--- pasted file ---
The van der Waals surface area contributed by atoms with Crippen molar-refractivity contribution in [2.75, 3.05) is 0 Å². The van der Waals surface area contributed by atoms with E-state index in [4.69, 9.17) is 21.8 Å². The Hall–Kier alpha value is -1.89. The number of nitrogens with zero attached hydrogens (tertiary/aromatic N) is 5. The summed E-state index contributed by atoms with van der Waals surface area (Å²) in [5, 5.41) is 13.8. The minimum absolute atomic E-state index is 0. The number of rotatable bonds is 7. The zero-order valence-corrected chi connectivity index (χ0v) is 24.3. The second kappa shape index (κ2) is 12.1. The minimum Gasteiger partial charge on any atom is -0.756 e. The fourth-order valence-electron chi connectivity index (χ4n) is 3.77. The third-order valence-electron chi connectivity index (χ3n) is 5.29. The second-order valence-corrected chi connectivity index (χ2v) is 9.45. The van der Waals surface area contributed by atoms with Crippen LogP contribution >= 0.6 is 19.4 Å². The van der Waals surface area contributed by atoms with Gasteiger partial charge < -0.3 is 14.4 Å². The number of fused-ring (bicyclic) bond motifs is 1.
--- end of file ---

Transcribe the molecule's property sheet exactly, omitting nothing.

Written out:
The van der Waals surface area contributed by atoms with Crippen molar-refractivity contribution in [2.75, 3.05) is 0 Å². The van der Waals surface area contributed by atoms with E-state index in [4.69, 9.17) is 21.8 Å². The Hall–Kier alpha value is -1.89. The number of nitrogens with zero attached hydrogens (tertiary/aromatic N) is 5. The summed E-state index contributed by atoms with van der Waals surface area (Å²) in [5, 5.41) is 13.8. The minimum absolute atomic E-state index is 0. The number of rotatable bonds is 7. The zero-order valence-corrected chi connectivity index (χ0v) is 24.3. The second kappa shape index (κ2) is 12.1. The minimum Gasteiger partial charge on any atom is -0.756 e. The fourth-order valence-electron chi connectivity index (χ4n) is 3.77. The third-order valence-electron chi connectivity index (χ3n) is 5.29. The second-order valence-corrected chi connectivity index (χ2v) is 9.45. The van der Waals surface area contributed by atoms with Crippen LogP contribution >= 0.6 is 19.4 Å². The van der Waals surface area contributed by atoms with Gasteiger partial charge < -0.3 is 14.4 Å². The number of fused-ring (bicyclic) bond motifs is 1.